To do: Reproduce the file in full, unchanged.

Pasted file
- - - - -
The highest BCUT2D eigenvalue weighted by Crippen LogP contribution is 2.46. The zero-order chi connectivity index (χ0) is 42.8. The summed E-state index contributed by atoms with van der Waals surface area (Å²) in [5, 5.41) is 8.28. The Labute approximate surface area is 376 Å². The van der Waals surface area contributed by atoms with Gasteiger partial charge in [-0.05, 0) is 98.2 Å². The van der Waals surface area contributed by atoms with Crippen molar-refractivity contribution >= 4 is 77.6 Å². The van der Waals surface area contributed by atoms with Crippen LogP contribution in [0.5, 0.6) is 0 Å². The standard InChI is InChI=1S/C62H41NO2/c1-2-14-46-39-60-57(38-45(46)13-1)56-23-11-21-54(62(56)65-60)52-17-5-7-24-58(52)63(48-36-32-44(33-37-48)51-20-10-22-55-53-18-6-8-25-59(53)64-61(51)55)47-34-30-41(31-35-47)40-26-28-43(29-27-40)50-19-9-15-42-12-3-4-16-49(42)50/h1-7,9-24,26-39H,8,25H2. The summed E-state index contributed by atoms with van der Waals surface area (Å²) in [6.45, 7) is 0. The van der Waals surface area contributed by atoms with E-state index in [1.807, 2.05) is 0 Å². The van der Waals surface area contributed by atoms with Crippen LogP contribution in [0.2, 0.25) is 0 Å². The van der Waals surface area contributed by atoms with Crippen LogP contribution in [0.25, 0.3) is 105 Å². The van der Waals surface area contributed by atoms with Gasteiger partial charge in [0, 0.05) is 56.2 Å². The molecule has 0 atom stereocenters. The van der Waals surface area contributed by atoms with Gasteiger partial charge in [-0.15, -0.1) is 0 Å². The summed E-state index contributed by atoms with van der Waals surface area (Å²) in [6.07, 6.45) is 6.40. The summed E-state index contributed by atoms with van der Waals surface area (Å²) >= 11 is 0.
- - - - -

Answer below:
The highest BCUT2D eigenvalue weighted by Crippen LogP contribution is 2.46. The zero-order chi connectivity index (χ0) is 42.8. The summed E-state index contributed by atoms with van der Waals surface area (Å²) in [5, 5.41) is 8.28. The Labute approximate surface area is 376 Å². The van der Waals surface area contributed by atoms with Gasteiger partial charge in [-0.05, 0) is 98.2 Å². The van der Waals surface area contributed by atoms with Crippen molar-refractivity contribution >= 4 is 77.6 Å². The van der Waals surface area contributed by atoms with Crippen LogP contribution in [0.5, 0.6) is 0 Å². The standard InChI is InChI=1S/C62H41NO2/c1-2-14-46-39-60-57(38-45(46)13-1)56-23-11-21-54(62(56)65-60)52-17-5-7-24-58(52)63(48-36-32-44(33-37-48)51-20-10-22-55-53-18-6-8-25-59(53)64-61(51)55)47-34-30-41(31-35-47)40-26-28-43(29-27-40)50-19-9-15-42-12-3-4-16-49(42)50/h1-7,9-24,26-39H,8,25H2. The summed E-state index contributed by atoms with van der Waals surface area (Å²) in [6.45, 7) is 0. The van der Waals surface area contributed by atoms with E-state index in [1.807, 2.05) is 0 Å². The van der Waals surface area contributed by atoms with Crippen LogP contribution in [0.2, 0.25) is 0 Å². The van der Waals surface area contributed by atoms with Crippen LogP contribution in [0.25, 0.3) is 105 Å². The van der Waals surface area contributed by atoms with Gasteiger partial charge in [0, 0.05) is 56.2 Å². The molecule has 0 atom stereocenters. The van der Waals surface area contributed by atoms with Gasteiger partial charge in [-0.15, -0.1) is 0 Å². The summed E-state index contributed by atoms with van der Waals surface area (Å²) in [6.07, 6.45) is 6.40. The summed E-state index contributed by atoms with van der Waals surface area (Å²) >= 11 is 0.